Former Health Connector Head On Trump's Ending Of ACA Subsidies

Cheryl Sanders
October 17, 2017

The White House announced on Thursday that it was stopping subsidies that were provided by the federal government to help provide medical insurance for low income Americans.

On Friday, President Trump signed an executive order to stop subsidy payments to insurers under the Affordable Care Act. Nonetheless, Trump has opened the door to an honest discussion of the costs of the Affordable Care Act, both in tax dollars and in high premiums.

Republicans call Obamacare, which extended health insurance to 20 million people, a government intrusion into Americans' healthcare, and have been promising for seven years to scrap it.

Here's where it gets complicated: Those standard plans are also the benchmark the federal government uses to calculate the second Obamacare subsidy that reduces monthly premiums for consumers earning up to four times the federal poverty level. Those discounts shield these lower-income customers from out-of-pocket expenses, such as deductibles or copayments. It's true that only Congress can appropriate funds, which is why there's an ongoing lawsuit about this.

In August, the Congressional Budget Office found that killing the cost-sharing subsidies alone would increase the federal deficit, on net, by $194 billion from 2017 through 2026. So the pain of Trump's decision will be felt by the U.S. Treasury.

Some of Trump's actions could have an immediate effect on the enrollment for 2018 ACA coverage that starts November 1. Here's what you need to know about his action. Obamacare changed these rules by treating association health plans as small businesses and requiring them to cover all the mandated benefits. There is no guarantee, however, that any of these plans will be forthcoming.

That means insurance companies will have to figure out how to recover the money they were promised. There's no way to raise premiums now for a few months to try to recoup any of that.

But remember, many Americans already face double digit increases in Obamacare premiums this year. A 2013 IRS Notice prevented employers from using HRA dollars to fund employees' individual health insurance premiums-because the Obama Administration anxious that doing so would encourage employers to drop coverage.

Insurers could also simply drop out of the ACA entirely. The ACA marketplace was riddled with bare counties at one point. And the insurers that serve them will wind up charging even higher premiums to cover the higher cost per enrollee. Insurance regulators in Arkansas, another state that went for Trump, approved premium increases on Friday ranging from 14 percent to almost 25 percent for plans offered through the insurance marketplace.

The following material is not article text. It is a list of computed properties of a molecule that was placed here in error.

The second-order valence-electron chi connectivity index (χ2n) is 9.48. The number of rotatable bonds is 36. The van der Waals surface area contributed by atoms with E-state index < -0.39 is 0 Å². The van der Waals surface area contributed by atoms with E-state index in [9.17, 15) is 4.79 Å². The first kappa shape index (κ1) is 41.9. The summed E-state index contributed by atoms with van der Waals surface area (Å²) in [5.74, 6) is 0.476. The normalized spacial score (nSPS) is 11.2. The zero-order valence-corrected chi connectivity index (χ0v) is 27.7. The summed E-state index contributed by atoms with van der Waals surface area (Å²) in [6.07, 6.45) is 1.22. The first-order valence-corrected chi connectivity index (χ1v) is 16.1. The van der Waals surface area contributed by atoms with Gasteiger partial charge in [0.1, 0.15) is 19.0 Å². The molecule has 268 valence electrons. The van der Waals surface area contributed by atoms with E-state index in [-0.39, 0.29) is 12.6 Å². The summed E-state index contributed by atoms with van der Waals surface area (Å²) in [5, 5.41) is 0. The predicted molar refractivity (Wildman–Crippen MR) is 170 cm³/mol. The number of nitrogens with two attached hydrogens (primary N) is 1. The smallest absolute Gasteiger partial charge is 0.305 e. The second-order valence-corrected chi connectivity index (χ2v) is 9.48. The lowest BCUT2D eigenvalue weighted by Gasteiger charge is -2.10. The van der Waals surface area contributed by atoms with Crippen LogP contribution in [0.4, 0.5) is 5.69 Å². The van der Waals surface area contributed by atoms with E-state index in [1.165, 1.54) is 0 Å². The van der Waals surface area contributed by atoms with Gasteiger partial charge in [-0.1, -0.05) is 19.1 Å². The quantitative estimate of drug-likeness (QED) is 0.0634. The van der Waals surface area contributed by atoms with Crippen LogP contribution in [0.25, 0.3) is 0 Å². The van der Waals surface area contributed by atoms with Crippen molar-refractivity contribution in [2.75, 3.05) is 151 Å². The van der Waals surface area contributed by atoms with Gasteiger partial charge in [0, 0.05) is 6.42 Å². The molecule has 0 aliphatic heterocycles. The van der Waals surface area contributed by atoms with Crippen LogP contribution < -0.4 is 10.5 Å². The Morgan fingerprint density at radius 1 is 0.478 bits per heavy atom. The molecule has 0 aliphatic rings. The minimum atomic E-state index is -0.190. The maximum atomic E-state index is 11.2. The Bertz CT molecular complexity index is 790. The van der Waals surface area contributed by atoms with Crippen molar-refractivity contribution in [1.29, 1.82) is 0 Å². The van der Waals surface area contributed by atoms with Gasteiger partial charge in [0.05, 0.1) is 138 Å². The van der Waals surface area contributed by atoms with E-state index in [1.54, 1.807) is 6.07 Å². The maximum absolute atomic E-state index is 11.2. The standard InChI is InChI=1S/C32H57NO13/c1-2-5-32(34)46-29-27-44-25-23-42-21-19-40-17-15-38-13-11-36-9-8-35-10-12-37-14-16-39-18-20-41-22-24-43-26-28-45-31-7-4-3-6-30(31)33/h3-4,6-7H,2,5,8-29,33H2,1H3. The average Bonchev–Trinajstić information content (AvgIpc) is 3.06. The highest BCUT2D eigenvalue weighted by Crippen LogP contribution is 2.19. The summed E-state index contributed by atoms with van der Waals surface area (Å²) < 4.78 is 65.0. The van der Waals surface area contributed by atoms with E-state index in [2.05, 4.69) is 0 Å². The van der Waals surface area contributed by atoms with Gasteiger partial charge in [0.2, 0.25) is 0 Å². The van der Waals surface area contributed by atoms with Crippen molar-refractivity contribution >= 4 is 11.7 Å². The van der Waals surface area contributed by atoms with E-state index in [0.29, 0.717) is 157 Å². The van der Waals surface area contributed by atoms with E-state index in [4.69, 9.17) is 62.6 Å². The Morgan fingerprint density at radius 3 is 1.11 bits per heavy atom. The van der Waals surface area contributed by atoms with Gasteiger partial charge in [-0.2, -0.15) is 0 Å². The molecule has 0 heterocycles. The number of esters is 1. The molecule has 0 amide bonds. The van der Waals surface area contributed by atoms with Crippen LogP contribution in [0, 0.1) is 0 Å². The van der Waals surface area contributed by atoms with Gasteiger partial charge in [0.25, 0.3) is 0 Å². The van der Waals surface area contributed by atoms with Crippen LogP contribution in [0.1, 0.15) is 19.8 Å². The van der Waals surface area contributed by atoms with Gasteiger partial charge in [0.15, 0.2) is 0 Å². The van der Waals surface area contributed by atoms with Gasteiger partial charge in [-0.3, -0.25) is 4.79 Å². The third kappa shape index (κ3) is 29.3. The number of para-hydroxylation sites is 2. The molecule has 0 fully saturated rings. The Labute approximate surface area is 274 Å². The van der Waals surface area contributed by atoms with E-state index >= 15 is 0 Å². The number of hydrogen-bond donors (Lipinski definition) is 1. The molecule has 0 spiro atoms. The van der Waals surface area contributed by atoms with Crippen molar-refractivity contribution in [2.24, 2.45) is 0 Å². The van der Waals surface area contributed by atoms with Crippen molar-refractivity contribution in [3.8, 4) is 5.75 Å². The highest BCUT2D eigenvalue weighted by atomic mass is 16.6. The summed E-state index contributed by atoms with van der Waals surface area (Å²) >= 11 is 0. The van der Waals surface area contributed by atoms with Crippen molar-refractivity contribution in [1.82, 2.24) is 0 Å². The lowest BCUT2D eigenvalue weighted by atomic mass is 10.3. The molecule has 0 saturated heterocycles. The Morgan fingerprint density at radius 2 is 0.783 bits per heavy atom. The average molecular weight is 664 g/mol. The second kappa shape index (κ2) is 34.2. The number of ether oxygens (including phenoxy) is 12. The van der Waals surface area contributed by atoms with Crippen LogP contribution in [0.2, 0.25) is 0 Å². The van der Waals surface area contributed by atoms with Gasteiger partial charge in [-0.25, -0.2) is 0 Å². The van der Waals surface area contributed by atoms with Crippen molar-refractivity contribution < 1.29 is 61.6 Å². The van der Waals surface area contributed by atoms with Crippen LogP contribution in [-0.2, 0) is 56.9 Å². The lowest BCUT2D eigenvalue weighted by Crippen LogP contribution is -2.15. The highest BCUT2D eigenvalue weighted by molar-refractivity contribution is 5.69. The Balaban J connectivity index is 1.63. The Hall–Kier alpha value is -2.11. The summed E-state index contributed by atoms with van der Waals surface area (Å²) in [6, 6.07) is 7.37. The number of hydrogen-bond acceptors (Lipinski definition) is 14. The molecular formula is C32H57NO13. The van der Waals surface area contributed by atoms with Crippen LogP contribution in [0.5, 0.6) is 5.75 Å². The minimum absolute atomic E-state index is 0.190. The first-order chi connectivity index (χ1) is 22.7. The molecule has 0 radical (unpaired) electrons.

Some insurers may decide to bail out of markets altogether. That could leave areas with fewer - or no - insurers. The Trump Administration regulations will likely modify, or eliminate entirely, those restrictions, allowing people to purchase plans not compliant with the Obamacare mandates.

But how those increases are applied varies.

More than 6 million people benefit from the cost subsidies, including about 150,000 in New Jersey, officials said.

Give individuals more options, and more affordable options. Consumers without premium subsidies will bear the additional costs if they stay in a silver plan.

Any new effort to fix Obamacare should be bipartisan. "And I guarantee you one thing, it's not Donald Trump". "This will be great health care".

Earlier Friday, Senate Minority Leader Chuck Schumer, D-N.Y., did not sound as if he was in the mood to cut a deal.

Of course, Trump claims that he's merely making the health-care system better. "We, the Republican Party, will own this".

It depends on where they live, said Larry Levitt of the nonpartisan Kaiser Family Foundation. The poll was conducted before Trump made his announcement about the subsidies.

In some states, regulators directed insurance companies to limit potential rate increases only to plans sold on the ACA markets.

Prior to Thursday's late news, Trump had begrudgingly paid insurers for subsidies month-to-month, putting insurers and the public more broadly on edge.

Trump's timing could now produce disastrous results, say health experts.

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